Dually Fed Permanent Magnet Synchronous Generator Condition Monitoring Using Generator Current
Paper in proceedings, 2013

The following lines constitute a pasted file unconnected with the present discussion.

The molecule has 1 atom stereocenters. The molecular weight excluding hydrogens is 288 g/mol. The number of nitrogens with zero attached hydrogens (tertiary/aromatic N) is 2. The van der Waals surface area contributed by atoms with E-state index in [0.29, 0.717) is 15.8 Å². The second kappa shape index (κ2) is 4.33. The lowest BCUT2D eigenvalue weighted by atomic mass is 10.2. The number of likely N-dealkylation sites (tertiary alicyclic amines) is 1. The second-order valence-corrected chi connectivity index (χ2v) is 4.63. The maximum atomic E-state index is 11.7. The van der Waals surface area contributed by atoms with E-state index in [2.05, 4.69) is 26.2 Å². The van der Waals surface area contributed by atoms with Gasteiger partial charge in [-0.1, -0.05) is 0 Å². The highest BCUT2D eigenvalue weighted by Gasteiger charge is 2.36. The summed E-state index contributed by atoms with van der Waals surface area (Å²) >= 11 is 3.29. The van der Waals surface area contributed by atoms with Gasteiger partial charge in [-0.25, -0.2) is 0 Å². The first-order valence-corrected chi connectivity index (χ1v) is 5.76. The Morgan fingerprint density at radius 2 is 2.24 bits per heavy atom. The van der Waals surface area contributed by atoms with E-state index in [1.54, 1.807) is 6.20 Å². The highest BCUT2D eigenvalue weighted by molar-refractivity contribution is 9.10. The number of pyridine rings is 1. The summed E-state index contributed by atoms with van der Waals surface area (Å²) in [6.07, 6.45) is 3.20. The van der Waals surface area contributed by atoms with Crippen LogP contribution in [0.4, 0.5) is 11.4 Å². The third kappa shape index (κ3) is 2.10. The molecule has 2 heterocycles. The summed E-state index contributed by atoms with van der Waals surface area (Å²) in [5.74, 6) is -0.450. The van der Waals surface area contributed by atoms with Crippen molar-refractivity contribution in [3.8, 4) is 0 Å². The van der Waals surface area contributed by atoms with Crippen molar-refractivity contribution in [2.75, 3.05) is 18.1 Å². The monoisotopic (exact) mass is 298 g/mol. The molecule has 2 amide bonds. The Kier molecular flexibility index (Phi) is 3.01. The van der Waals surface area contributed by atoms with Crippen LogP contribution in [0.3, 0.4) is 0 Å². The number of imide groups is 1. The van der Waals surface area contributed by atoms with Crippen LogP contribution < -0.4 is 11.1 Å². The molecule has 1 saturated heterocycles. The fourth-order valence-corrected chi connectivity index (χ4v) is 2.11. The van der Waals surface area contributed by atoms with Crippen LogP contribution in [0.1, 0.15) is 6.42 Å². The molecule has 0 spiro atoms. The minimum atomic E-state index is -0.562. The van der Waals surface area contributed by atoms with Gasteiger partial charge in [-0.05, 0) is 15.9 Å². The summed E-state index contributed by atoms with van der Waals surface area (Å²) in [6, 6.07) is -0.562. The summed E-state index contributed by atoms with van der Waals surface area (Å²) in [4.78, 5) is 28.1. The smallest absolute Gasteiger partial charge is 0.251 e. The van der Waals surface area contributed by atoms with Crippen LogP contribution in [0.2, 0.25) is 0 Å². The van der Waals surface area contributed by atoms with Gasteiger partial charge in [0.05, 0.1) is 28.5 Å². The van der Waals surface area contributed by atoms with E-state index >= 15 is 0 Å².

As the number of installed wind turbines steadily increase in the world, better and more efficient maintenance procedures are needed. Condition monitoring is one method which increases the efficiency of maintenance as it provides information on the current state of the turbine, which in turn determines when and what type of maintenance is needed. This paper presents an extension of a previously derived method that is able to detect generator winding faults as well as faults in the mechanical part of the drive train. The method is here applied on a setup consisting of a generator with dual windings connected to two completely isolated, individual controlled inverters. Furthermore, the investigated method includes the use of an observer system for estimating the generator rotor position and generator speed, extending the original method to a sensorless operation. The observer system consists of a flux observer and a phase looked loop. The simulated model is based on data from a direct driven wind turbine generator in the MW range. Since the machine in this paper is dually fed, faults in the electrical system are more easily detected by comparing the outputs from both converters, which under normal conditions are identical. With the knowledge on how the observer is constructed and how it reacts to parameter errors, it is shown that the resulting effects of the phase looked loop during an electrical fault can be utilized when determining in which part of the generator the fault has accorded, without the need to look at the two different outputs individually. It is also shown that mechanical imbalances are detectable but nothing is gained by having a system consisting of two sets of separated electrical windings compared to a system with a single electrical winding. Differentiating between electrical and mechanical faults is possible by observing the frequency content in the monitored quantities, as mechanical faults creates and oscillation at the generators mechanical rotating frequency where electrical faults frequency content is a multiple of the generators electrical frequency.